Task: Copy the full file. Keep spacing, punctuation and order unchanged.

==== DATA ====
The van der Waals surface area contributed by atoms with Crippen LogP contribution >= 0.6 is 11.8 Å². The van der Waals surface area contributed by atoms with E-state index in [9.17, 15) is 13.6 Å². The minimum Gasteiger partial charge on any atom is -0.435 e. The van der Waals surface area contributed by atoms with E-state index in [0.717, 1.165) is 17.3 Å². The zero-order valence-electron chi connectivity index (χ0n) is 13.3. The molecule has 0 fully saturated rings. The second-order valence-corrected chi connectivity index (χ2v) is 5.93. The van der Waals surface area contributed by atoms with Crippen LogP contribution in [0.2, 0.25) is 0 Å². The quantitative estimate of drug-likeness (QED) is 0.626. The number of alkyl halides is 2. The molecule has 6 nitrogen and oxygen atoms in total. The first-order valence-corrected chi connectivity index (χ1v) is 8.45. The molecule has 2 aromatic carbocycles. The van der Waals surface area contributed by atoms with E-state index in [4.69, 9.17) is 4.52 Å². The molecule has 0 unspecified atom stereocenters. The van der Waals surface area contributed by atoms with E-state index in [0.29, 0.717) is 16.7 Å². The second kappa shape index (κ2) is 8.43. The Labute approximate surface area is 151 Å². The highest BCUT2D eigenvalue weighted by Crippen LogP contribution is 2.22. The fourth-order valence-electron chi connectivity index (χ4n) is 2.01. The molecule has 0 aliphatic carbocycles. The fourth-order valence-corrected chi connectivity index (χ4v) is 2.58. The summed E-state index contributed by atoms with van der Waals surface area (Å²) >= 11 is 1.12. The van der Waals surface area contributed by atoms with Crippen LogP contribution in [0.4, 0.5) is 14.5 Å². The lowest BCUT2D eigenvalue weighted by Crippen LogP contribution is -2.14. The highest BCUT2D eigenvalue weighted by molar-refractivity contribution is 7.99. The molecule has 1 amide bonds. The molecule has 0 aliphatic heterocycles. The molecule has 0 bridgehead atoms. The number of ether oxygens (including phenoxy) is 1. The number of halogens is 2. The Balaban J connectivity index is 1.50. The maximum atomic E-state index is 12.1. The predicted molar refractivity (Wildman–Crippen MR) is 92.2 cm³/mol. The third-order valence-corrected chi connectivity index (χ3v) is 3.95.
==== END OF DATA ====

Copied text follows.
The van der Waals surface area contributed by atoms with Crippen LogP contribution >= 0.6 is 11.8 Å². The van der Waals surface area contributed by atoms with E-state index in [9.17, 15) is 13.6 Å². The minimum Gasteiger partial charge on any atom is -0.435 e. The van der Waals surface area contributed by atoms with E-state index in [0.717, 1.165) is 17.3 Å². The zero-order valence-electron chi connectivity index (χ0n) is 13.3. The molecule has 0 fully saturated rings. The second-order valence-corrected chi connectivity index (χ2v) is 5.93. The van der Waals surface area contributed by atoms with Crippen LogP contribution in [0.2, 0.25) is 0 Å². The quantitative estimate of drug-likeness (QED) is 0.626. The number of alkyl halides is 2. The molecule has 6 nitrogen and oxygen atoms in total. The first-order valence-corrected chi connectivity index (χ1v) is 8.45. The molecule has 2 aromatic carbocycles. The van der Waals surface area contributed by atoms with E-state index in [4.69, 9.17) is 4.52 Å². The molecule has 0 unspecified atom stereocenters. The van der Waals surface area contributed by atoms with E-state index in [0.29, 0.717) is 16.7 Å². The second kappa shape index (κ2) is 8.43. The Labute approximate surface area is 151 Å². The highest BCUT2D eigenvalue weighted by Crippen LogP contribution is 2.22. The fourth-order valence-electron chi connectivity index (χ4n) is 2.01. The molecule has 0 aliphatic carbocycles. The fourth-order valence-corrected chi connectivity index (χ4v) is 2.58. The summed E-state index contributed by atoms with van der Waals surface area (Å²) >= 11 is 1.12. The van der Waals surface area contributed by atoms with Crippen LogP contribution in [0.4, 0.5) is 14.5 Å². The lowest BCUT2D eigenvalue weighted by Crippen LogP contribution is -2.14. The highest BCUT2D eigenvalue weighted by molar-refractivity contribution is 7.99. The molecule has 1 amide bonds. The molecule has 0 aliphatic heterocycles. The molecule has 0 bridgehead atoms. The number of ether oxygens (including phenoxy) is 1. The number of halogens is 2. The Balaban J connectivity index is 1.50. The maximum atomic E-state index is 12.1. The predicted molar refractivity (Wildman–Crippen MR) is 92.2 cm³/mol. The third-order valence-corrected chi connectivity index (χ3v) is 3.95.